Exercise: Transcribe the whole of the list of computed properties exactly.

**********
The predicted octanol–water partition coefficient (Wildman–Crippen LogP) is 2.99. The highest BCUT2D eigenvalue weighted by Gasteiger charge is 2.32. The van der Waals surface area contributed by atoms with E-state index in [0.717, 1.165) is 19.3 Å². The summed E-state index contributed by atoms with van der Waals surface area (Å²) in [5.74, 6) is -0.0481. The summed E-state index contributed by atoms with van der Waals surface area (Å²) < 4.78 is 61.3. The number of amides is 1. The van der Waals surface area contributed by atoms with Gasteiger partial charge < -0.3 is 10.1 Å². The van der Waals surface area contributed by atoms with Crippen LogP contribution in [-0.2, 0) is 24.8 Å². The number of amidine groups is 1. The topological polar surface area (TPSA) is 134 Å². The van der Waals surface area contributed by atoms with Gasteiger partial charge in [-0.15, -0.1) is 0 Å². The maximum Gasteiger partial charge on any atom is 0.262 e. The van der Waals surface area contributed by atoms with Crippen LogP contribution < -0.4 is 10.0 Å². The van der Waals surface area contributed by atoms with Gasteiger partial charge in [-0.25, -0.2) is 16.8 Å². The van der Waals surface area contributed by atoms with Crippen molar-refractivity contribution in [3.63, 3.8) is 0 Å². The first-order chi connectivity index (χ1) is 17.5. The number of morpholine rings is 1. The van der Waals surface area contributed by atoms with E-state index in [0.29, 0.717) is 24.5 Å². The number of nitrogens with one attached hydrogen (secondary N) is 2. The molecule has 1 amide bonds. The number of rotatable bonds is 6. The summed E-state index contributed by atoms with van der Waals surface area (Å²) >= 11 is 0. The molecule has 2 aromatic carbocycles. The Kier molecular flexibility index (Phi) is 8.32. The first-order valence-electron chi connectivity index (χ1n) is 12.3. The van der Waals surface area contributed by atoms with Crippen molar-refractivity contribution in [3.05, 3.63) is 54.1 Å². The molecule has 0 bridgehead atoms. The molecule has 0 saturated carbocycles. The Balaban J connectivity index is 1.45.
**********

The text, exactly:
The predicted octanol–water partition coefficient (Wildman–Crippen LogP) is 2.99. The highest BCUT2D eigenvalue weighted by Gasteiger charge is 2.32. The van der Waals surface area contributed by atoms with E-state index in [0.717, 1.165) is 19.3 Å². The summed E-state index contributed by atoms with van der Waals surface area (Å²) in [5.74, 6) is -0.0481. The summed E-state index contributed by atoms with van der Waals surface area (Å²) < 4.78 is 61.3. The number of amides is 1. The van der Waals surface area contributed by atoms with Gasteiger partial charge < -0.3 is 10.1 Å². The van der Waals surface area contributed by atoms with Crippen LogP contribution in [-0.2, 0) is 24.8 Å². The number of amidine groups is 1. The topological polar surface area (TPSA) is 134 Å². The van der Waals surface area contributed by atoms with Gasteiger partial charge in [-0.15, -0.1) is 0 Å². The maximum Gasteiger partial charge on any atom is 0.262 e. The van der Waals surface area contributed by atoms with Crippen LogP contribution < -0.4 is 10.0 Å². The van der Waals surface area contributed by atoms with Gasteiger partial charge in [-0.25, -0.2) is 16.8 Å². The van der Waals surface area contributed by atoms with Crippen molar-refractivity contribution in [3.63, 3.8) is 0 Å². The first-order chi connectivity index (χ1) is 17.5. The number of morpholine rings is 1. The van der Waals surface area contributed by atoms with E-state index in [0.29, 0.717) is 24.5 Å². The number of nitrogens with one attached hydrogen (secondary N) is 2. The molecule has 1 amide bonds. The number of rotatable bonds is 6. The summed E-state index contributed by atoms with van der Waals surface area (Å²) >= 11 is 0. The molecule has 2 aromatic carbocycles. The Kier molecular flexibility index (Phi) is 8.32. The first-order valence-electron chi connectivity index (χ1n) is 12.3. The van der Waals surface area contributed by atoms with Crippen molar-refractivity contribution in [3.05, 3.63) is 54.1 Å². The molecule has 0 bridgehead atoms. The molecule has 0 saturated carbocycles. The Balaban J connectivity index is 1.45.